An In vitro Vascularised Liver Organotypic Model for the Testing of Nanomedicines

Jun 28, 2022, 11:50 AM
10m
Room: S1

Room: S1

Speaker

Santin, Matteo (Centre for Regenerative Medicine and Devices / University of Brighton )

Description

Nanomedicine, where therapeutic or diagnostic agents are coupled with nanoparticles (NP), offers opportunities for more efficacious treatments and accurate diagnosis of severe clinical conditions. Polymeric, lipidic, metallic or ceramic NP have been considered as carriers of these agents, but their translation into clinics requires a thorough assessment of their biocompatibility and biodistribution. However, the existing regulatory frameworks not always address the specific biocompatibility issues associated to nano-biomaterials, including cell response upon NP internalisation and accumulation within tissues. Currently available in vitro tests based on very simplistic 2D cell cultures are not suitable to mimic the clinical conditions. At the same time, in vivo animal models do not reproduce the host conditions of humans and limit the ability of tracking the NP and their interactions with cells in an accurate manner. The present paper aims to contribute to the developing of new in vitro models that can fill the gap between conventional 2D cell cultures and animal experimentation. The objective was to develop a 3D organotypic model resembling the histological features of the liver vascularised lobuli, while preserving the operator-friendly features typical of 2D cultures. Human hepatocyte carcinoma cell lines (HepG2) were co-cultured with human umbelical endothelial vascular cells (HUVEC) at a 60/40 ratio. The deriving cell suspension was seeded at a density of 105 cells/mL in a serum-free medium into tissue culture wells previously coated with a thin and completely transparent film of a synthetic biomaterial substrate, PhenoDrive-Y (Tissue Click Ltd, UK), mimicking the natural basement membrane of tissues. Lobuli-like structure formations were allowed to form over 4 days of culture in serum-free medium to limit cell proliferation, cell cycle synchronisation and cell migration. After 4 days, the cell culture was either stopped or challenged with increasing concentrations of polymeric or lipidic NP for an additional 24h. The formed lobuli-like structures were fixed in formalin and characterised for their morphology, extracellular matrix production, cytotoxicity, pro-inflammatory phenotype both in absence and presence of a challenge with NP at increasing concentrations. Uncoated tissue culture plate and Matrigel were used as controls.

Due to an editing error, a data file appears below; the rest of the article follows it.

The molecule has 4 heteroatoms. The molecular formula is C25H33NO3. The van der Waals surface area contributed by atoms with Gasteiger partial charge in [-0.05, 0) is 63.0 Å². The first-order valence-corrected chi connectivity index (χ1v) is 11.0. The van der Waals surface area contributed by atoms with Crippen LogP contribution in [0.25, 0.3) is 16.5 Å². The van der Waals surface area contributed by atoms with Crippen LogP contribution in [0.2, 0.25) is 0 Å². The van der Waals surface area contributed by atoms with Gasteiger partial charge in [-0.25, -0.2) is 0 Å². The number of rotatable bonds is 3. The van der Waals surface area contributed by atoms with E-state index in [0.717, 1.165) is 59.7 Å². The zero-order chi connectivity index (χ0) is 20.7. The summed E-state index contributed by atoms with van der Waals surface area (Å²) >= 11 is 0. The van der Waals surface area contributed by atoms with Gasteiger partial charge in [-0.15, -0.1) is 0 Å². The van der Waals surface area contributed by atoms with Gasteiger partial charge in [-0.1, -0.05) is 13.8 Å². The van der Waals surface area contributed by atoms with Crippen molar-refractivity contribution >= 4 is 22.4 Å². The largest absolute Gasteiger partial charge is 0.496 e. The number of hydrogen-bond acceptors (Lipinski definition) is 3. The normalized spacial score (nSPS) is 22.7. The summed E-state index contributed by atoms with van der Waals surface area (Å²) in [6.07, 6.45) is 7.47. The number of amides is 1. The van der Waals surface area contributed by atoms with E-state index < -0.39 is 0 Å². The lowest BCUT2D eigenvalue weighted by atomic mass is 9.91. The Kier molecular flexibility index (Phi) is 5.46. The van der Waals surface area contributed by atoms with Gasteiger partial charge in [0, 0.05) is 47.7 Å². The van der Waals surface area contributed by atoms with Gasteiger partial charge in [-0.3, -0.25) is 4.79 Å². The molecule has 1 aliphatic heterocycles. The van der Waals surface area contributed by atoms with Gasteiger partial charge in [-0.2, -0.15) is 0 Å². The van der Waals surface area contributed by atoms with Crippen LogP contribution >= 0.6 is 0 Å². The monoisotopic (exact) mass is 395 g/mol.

Time-lapse microscopy showed that, when adhering on PhenoDrive-Y, cells gradually migrated towards each other to form lobuli-like structures throughout the well surface. Confocal microscopy and scanning electron microscopy showed that angiogenic sprouting intercalated the spheroids forming each lobulus as well as covered their surface with branching. These spheroidal formations were joined together not only by angiogenic sprouting, but also by an extracellular matrix. The incubation with relatively low concentrations of either polymeric or lipidic NP (e.g. 5 micrograms/mL) showed a preferential binding of NP to the angiogenic sprouting. When challenged by increasing concentrations of NP, these lobuli-like structures appeared to lose their architecture showing clear sign of cytotoxicity.
The present work shows that 3D organotypic cultures, using liver carcinoma cells and endothelial cells and driven by a synthetic biomimetic substrate, are able to resemble the histological features of the liver vascularised lobuli thus providing valuable data of toxicity and biodistribution of NP at cellular levels.

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